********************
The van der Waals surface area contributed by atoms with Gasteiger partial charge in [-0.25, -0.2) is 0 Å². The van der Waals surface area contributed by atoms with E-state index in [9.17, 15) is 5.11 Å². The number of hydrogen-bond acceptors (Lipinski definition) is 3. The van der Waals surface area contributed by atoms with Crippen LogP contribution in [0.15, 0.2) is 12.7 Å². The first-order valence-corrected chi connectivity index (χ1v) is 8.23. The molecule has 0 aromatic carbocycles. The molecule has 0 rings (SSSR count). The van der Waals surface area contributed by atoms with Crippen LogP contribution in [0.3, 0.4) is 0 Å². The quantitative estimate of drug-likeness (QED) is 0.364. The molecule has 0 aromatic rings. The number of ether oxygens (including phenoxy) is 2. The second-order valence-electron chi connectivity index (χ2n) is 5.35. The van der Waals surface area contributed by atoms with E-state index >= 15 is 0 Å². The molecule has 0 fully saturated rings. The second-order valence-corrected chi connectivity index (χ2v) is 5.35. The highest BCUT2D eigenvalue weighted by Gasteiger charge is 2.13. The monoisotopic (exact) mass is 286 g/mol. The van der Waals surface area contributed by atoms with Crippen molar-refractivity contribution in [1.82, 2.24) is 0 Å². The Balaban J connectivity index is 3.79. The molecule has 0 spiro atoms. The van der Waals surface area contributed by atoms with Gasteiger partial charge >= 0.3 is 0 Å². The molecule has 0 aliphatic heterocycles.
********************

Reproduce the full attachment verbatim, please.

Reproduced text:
The van der Waals surface area contributed by atoms with Gasteiger partial charge in [-0.25, -0.2) is 0 Å². The van der Waals surface area contributed by atoms with E-state index in [9.17, 15) is 5.11 Å². The number of hydrogen-bond acceptors (Lipinski definition) is 3. The van der Waals surface area contributed by atoms with Crippen LogP contribution in [0.15, 0.2) is 12.7 Å². The first-order valence-corrected chi connectivity index (χ1v) is 8.23. The molecule has 0 aromatic carbocycles. The molecule has 0 rings (SSSR count). The van der Waals surface area contributed by atoms with Crippen LogP contribution in [0.3, 0.4) is 0 Å². The quantitative estimate of drug-likeness (QED) is 0.364. The molecule has 0 aromatic rings. The number of ether oxygens (including phenoxy) is 2. The second-order valence-electron chi connectivity index (χ2n) is 5.35. The van der Waals surface area contributed by atoms with E-state index >= 15 is 0 Å². The molecule has 0 fully saturated rings. The second-order valence-corrected chi connectivity index (χ2v) is 5.35. The highest BCUT2D eigenvalue weighted by Gasteiger charge is 2.13. The monoisotopic (exact) mass is 286 g/mol. The van der Waals surface area contributed by atoms with Crippen molar-refractivity contribution in [1.82, 2.24) is 0 Å². The Balaban J connectivity index is 3.79. The molecule has 0 spiro atoms. The van der Waals surface area contributed by atoms with Gasteiger partial charge >= 0.3 is 0 Å². The molecule has 0 aliphatic heterocycles.